Avatar is important to me because it shows that Asians can be leaders and heroes as well as white people. I was born in China, and I like to watch something about Asian and Inuit culture because usually at school we don’t get to read about these cultures. It feels really good to see something about my birth culture along with other Asian and Inuit cultures so I can learn about them too. It feels important to me that there’s a series that doesn’t have stereotypes about Asian people.
I felt sad when I heard that the main characters in the movie were going to be played by white actors. I was crestfallen about that because I thought it showed a message that only white people could be heroes while the TV series says the exact opposite. I thought the movie wouldn’t look at all like the original Airbender series because white people would play the main roles and it wouldn’t be believable for me. I felt sad, insulted and furious all at the same time!
I was surprised to learn from my family and websites like racebending.Com that whitewashing of Asian roles is a tradition in American movies. That means that Asian roles get replaced by white actors. I felt insulted when I learned that because it’s horrible to treat us like dirty laundry that needs to get bleached. We are human beings just like everybody else. We can be leaders and heroes too! I think it’s horrible that the director of the movie did this. My mom and I watched some audition videos on the Internet of young Asian actors who tried out to be Aang. I thought some of these kids could have done just as well and even better than the white actor who got Aang’s role. I even thought that I could have done a better job playing Katara because I understand her character and her feelings more in my mind and heart. I don’t think Asian people should be forced to disappear out of movies and stories that are about us and our cultures.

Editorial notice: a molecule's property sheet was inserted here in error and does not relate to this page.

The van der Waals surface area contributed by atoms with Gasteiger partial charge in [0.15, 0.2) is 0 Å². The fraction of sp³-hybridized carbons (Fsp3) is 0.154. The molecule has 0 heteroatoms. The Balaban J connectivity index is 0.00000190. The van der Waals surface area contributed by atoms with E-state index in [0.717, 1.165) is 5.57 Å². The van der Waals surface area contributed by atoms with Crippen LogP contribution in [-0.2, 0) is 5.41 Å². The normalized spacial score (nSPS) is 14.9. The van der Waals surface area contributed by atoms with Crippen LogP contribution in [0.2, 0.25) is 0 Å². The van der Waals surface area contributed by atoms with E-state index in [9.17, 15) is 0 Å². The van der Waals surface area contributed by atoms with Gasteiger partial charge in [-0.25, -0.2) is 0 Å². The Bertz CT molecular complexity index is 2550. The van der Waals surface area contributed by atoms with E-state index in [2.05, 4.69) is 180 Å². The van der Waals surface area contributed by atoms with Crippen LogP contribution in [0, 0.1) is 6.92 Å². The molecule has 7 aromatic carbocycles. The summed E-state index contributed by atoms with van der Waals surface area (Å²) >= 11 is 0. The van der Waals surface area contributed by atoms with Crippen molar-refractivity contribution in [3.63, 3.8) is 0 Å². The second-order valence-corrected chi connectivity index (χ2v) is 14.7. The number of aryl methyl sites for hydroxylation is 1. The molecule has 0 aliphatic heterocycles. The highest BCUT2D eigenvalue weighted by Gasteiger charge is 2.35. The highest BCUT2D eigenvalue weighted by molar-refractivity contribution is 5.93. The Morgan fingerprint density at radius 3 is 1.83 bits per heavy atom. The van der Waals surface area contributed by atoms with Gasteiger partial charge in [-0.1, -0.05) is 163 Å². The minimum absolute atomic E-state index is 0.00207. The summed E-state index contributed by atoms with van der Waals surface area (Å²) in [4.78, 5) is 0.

My favorite teacher taught us a great expression last year in fourth grade. He liked to say: “Those who cannot remember the past are condemned to repeat it.” This movie is repeating history by whitewashing the characters. That’s called racism. It sends a message that it’s OK to bully Asian kids because we’re wiped out of the picture. I think that’s really wrong and offensive.
I still have a lot of hope though from websites like racebending. Com, talking with my family and friends, protesting racism at school and writing protest letters. I hope a lot of kids like me will protest this kind of whitewashing with their parents. I believe we can change the world!
Li Huan Shandross, 10½, was adopted from China and lives with her mom and dad in Massachusetts. When not protesting racism, Li Huan likes to spend time with her friends, swim, read, practice kung fu, and do arts and crafts. Two of her favorite activities outside of school are acting and high ropes.
Thank you, Li Huan, for so eloquently sharing your thoughts about the unfair casting of The Last Airbender with the adoption community and greater community online!